Life and Death
The past few months have been rough in my little corner of the universe. Not within my intimate circle, but within my larger extended circle.
It’s the circle of people you know, or once knew, who no longer are a part of your daily reality, but you’re still connected. You may be fac.ebook friends. You may send the occasional email. You may chat online from time to time. You no longer live in the same cities and maybe you haven’t seen each other in years. Maybe you’ve never actually met face-to-face. But these are good people who have intersected your life at some point in time.
Mothers have lost their children. This short time period has been punctuated with the death of three children.
Stella was the first child. She died in October. While her death was expected, it still startled me. I never met 3-year-old Stella, but I had volunteered with one of her moms before Stella was born, and her death shook me. I never expected to follow Stella’s story from afar and to have it conjure hot, wet tears. News of her death left me stunned. Not because she died, but because how I was so impacted by the life and death of a spirited little one who I never had met, but reminded me so much of the Doodle, was entirely unanticipated.
Stella’s life was beautiful. And, so was her death. Stella’s journey, her mothers’ journey, resonated with me because I would have made the same decisions around dying if Stella had been my own child. I wouldn’t have proceeded with treatment, I would have mustered up all my strength to make her final days the best they could possibly be. I would want to celebrate and enjoy what life there was left. I wouldn’t have wanted to prolong the inevitable.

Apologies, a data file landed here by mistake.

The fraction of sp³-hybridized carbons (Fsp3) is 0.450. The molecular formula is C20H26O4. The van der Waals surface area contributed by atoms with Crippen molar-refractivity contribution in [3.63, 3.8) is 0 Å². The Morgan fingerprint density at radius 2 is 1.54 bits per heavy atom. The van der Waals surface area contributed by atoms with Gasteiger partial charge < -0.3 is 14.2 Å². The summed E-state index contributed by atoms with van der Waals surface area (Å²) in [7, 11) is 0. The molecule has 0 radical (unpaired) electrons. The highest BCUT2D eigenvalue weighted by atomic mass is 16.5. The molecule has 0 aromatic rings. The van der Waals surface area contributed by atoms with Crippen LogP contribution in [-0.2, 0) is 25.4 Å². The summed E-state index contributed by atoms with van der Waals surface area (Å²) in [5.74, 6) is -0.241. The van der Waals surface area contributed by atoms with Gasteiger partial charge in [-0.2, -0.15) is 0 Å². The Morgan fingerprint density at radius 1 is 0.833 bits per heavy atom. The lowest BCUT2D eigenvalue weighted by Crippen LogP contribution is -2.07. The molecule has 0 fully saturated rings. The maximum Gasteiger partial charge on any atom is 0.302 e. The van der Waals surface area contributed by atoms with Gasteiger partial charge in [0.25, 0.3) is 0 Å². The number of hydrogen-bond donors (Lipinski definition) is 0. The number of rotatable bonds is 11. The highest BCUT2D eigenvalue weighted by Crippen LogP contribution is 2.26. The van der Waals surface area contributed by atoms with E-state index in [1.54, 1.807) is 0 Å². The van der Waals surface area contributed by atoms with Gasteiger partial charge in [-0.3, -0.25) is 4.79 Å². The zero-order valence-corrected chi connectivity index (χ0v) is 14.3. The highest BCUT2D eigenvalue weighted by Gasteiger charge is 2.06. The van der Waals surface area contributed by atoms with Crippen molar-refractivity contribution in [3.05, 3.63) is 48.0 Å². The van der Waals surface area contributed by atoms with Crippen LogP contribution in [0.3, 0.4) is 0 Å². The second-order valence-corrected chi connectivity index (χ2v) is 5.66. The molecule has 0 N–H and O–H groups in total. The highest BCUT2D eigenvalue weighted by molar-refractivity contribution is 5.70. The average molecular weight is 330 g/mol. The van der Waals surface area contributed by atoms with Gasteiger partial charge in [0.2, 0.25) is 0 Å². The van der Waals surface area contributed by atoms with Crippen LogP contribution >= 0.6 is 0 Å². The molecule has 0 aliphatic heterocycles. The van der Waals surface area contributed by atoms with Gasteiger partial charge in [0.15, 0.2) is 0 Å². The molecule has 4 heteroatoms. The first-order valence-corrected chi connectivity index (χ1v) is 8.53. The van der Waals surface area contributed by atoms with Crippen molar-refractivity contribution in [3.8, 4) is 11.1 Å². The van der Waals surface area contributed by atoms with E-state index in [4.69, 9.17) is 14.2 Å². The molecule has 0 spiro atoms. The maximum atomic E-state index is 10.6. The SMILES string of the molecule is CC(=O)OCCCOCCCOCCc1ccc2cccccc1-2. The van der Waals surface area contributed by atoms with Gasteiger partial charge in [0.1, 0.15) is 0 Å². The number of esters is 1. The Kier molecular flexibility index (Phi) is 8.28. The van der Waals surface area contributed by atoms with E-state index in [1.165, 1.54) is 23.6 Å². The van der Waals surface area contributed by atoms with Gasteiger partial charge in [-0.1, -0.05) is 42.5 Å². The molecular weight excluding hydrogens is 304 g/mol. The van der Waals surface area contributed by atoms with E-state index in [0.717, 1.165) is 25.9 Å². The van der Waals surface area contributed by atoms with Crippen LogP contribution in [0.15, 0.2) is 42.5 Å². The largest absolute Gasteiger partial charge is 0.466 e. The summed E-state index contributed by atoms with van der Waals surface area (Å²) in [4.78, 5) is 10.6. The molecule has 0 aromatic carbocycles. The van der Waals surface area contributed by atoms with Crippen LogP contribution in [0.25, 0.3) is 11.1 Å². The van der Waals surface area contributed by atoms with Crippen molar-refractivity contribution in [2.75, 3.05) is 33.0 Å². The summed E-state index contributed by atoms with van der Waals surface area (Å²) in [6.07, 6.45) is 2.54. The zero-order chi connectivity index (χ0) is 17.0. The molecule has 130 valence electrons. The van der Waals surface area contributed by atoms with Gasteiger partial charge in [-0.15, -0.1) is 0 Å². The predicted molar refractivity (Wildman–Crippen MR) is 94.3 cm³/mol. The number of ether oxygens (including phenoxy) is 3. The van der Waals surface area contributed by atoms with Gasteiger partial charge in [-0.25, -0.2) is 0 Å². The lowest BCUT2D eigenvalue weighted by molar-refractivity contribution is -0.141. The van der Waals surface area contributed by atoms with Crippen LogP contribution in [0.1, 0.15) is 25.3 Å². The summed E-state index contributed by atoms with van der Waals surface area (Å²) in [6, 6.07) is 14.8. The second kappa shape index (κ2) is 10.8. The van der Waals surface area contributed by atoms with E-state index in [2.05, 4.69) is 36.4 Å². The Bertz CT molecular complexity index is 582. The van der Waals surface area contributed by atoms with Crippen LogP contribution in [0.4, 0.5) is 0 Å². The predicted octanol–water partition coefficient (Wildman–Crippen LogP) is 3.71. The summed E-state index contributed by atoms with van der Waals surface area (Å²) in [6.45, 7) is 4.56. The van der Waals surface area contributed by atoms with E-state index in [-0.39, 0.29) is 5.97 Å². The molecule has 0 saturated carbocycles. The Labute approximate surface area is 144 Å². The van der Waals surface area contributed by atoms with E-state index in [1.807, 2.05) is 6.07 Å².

If you haven’t read Stella’s story, it’s been documented in the Toronto Star (part 1, part 2 and part 3). It’s a beautifully written tribute. Take the time to read it with a cup of coffee or tea. It’s long, so you’ll need to carve space and time to do so properly. I woke up before the sun rose and spent an hour in the Doodle’s bed bawling again at the story of a little girl and her moms that has deeply and profoundly impacted my perspective and the way I now live my life.
E. died the first week of December. He was born, contracted meningitis, and lived for fewer than 24 hours. His moms are devastated and heartbroken. They thought they’d be catering to the demands of a newborn. Instead, they’ve returned to their apartment strewn with baby stuff and no baby in their arms.
I’ve never met E.’s moms – they’re part of my larger internet circle of queer moms. They struggled and struggled to get pregnant with E., battling homophobic restrictions on fertility assistance in France, and had to make trips to Belgium for the inseminations just to get pregnant. E. was a miracle baby for them from the moment of conception.